Yusef Sarwar got 12 years in prison. What about William Hague?

Two men supported the Syrian rebels, one is in prison, the other is a government minister.

Speaking truth about the BBC and power

The BBC has never championed 'speaking truth to power' and its capacity for critical journalism is weaker than ever.

The possession of power: deprivatising energy

Energy privatisation has failed - all over the world, there are examples of how to take it back into democratic control.

Imagining a constitutional convention for the UK

There is more and more agreement that the UK needs to have a constitutional convention. Now, we just need to agree what that actually means...

Are we leaving a Londoner to die in Guantanamo?

Imprisoned for nearly thirteen years and twice cleared for release, Shaker Aamer is still waiting to return home.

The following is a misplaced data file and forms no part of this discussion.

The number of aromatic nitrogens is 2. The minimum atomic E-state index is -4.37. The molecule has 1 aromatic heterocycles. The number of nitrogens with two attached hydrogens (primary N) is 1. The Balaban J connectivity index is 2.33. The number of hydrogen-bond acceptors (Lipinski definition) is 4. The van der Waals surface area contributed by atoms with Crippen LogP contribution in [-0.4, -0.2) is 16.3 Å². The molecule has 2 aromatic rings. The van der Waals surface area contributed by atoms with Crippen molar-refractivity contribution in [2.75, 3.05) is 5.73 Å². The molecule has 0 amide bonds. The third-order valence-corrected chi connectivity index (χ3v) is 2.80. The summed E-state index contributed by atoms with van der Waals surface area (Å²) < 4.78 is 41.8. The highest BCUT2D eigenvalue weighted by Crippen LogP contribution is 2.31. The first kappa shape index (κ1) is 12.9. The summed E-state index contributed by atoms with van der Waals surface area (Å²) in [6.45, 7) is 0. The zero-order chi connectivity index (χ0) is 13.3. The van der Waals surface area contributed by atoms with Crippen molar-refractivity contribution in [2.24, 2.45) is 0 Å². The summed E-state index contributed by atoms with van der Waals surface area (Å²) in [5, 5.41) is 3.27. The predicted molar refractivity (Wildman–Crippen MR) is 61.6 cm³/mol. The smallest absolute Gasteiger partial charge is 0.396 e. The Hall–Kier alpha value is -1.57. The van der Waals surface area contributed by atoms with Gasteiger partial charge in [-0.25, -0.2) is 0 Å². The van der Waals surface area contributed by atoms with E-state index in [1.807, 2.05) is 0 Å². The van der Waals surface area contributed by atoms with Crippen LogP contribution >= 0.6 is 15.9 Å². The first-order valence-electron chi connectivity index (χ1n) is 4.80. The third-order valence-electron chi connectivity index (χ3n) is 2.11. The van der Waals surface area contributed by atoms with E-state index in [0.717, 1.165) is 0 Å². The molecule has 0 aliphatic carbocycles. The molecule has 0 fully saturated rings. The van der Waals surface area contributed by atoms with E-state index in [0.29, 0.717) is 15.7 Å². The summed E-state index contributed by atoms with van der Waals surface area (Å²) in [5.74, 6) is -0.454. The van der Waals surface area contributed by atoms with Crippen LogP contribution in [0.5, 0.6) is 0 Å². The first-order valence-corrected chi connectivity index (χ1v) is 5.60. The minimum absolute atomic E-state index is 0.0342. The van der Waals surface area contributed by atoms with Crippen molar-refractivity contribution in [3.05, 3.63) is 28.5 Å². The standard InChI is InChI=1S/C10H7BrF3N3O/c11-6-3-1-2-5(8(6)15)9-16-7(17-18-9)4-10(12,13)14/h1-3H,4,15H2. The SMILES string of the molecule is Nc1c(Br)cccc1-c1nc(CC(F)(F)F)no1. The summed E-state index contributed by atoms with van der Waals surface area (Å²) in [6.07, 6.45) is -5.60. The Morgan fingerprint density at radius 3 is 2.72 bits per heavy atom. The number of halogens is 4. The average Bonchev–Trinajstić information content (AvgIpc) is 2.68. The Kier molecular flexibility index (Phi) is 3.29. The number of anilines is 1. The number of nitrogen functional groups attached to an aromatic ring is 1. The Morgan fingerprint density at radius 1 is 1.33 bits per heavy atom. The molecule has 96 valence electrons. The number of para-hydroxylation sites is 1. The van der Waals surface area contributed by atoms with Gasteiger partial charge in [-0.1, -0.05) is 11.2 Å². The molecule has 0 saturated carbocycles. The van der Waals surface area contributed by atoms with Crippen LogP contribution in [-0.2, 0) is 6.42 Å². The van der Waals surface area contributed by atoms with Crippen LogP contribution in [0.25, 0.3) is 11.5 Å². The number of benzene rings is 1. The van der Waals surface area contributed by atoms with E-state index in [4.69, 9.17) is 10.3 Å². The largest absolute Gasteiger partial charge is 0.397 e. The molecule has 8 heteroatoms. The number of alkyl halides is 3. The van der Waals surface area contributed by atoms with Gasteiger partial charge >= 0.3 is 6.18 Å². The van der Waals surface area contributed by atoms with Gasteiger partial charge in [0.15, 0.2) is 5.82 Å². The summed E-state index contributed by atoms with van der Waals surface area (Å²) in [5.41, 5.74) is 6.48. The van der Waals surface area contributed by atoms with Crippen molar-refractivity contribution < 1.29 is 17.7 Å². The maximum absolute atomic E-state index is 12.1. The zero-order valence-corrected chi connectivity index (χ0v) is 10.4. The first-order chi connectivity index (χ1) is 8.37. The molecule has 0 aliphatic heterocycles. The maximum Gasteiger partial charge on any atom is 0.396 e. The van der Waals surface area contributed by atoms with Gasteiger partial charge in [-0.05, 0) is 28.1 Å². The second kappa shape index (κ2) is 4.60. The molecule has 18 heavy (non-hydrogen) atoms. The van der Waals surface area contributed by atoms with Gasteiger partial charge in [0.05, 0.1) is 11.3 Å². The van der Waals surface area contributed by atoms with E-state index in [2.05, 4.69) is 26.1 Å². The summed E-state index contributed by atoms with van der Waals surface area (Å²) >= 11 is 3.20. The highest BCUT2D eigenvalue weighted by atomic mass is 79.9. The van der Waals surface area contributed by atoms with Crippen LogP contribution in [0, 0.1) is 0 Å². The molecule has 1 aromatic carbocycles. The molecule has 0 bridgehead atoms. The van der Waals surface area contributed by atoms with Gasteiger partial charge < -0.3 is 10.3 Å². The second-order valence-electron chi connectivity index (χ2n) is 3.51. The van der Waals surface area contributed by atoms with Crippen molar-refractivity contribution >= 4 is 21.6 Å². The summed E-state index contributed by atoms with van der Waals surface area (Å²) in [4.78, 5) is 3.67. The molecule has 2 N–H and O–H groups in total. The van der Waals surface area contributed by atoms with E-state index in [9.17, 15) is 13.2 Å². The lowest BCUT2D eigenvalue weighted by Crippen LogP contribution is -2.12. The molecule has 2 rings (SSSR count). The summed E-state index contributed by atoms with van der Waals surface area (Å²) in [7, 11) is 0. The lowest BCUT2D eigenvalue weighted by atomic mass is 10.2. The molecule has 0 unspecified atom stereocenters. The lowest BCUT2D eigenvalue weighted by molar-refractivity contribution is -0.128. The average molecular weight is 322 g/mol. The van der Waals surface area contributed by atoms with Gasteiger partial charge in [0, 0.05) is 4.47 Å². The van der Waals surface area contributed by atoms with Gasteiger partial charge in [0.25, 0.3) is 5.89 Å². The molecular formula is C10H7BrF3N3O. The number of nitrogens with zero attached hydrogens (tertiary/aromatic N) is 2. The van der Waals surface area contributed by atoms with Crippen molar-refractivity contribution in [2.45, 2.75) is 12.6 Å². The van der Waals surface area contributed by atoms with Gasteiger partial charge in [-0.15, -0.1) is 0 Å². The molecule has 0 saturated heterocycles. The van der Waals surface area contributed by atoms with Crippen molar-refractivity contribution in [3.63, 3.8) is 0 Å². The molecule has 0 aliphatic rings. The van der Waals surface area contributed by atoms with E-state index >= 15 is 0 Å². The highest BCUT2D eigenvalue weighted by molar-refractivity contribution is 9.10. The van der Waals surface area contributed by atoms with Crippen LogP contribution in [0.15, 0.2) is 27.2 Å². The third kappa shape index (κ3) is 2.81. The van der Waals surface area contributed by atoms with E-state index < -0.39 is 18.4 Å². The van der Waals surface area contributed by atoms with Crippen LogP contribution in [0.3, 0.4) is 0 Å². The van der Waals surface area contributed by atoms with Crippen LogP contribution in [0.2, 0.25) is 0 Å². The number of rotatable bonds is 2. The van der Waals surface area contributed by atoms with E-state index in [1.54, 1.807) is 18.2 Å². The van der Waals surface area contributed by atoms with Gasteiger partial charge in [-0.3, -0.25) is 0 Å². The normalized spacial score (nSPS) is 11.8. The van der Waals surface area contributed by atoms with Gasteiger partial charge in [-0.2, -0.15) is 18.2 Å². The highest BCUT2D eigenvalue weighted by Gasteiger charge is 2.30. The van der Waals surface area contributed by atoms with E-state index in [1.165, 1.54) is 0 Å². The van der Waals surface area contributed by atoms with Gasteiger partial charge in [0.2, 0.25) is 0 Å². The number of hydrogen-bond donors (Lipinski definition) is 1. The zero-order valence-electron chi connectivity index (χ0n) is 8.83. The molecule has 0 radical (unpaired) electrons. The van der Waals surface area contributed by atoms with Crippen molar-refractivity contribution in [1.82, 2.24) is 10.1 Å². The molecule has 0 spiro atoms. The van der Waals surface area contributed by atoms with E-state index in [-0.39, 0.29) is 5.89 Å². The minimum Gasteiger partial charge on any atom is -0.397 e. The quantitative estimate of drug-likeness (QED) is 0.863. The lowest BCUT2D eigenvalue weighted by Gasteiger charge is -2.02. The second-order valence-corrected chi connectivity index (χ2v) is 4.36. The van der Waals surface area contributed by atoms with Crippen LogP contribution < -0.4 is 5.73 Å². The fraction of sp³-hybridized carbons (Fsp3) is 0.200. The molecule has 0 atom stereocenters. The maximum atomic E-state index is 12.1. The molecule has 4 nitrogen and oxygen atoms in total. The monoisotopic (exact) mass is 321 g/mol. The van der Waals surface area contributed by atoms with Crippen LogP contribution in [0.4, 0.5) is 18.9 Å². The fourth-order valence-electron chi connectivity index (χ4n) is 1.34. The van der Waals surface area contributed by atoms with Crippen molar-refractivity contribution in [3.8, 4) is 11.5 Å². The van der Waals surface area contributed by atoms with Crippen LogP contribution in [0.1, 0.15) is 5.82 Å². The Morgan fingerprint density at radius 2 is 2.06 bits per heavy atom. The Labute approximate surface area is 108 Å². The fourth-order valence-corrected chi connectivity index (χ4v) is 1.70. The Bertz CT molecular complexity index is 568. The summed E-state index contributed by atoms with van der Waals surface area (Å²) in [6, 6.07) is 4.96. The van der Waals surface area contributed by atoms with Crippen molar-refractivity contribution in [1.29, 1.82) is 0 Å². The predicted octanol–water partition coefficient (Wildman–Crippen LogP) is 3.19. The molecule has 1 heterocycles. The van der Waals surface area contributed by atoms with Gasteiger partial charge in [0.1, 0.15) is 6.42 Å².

"Whose University?" dislodges Cambridge University's mask of humanity

At universities across Britain, business interests are increasingly promoted over the welfare of students. 

It’s more than just the NHS that’s at risk in Scotland from TTIP

The EU/US Trade Deal poses a threat to Scottish Water's plans to deprivatise failing PFI facilities.

Why Carswell and Brand are both wrong about British politics

Neither individualism nor therapeutic withdrawal from the political arena are enough to empower people to make the fundamental changes needed in their lives.

Torture, the UK's role, "I'm satisfied that our system is dealing with all of these issues"

A new Senate report lays bare US involvement in torture. As for Britain's collusion, well, you'll just have to take David Cameron's word — they're handling things. What could possibly go wrong?

Four years on: how £9k fees have changed England's universities

Four years ago, in the face of the biggest student protests in decades, Westminster lifted the cap on tuition fees from £3k to £9k. What's happened to England's universities, and the movement which fought against the change?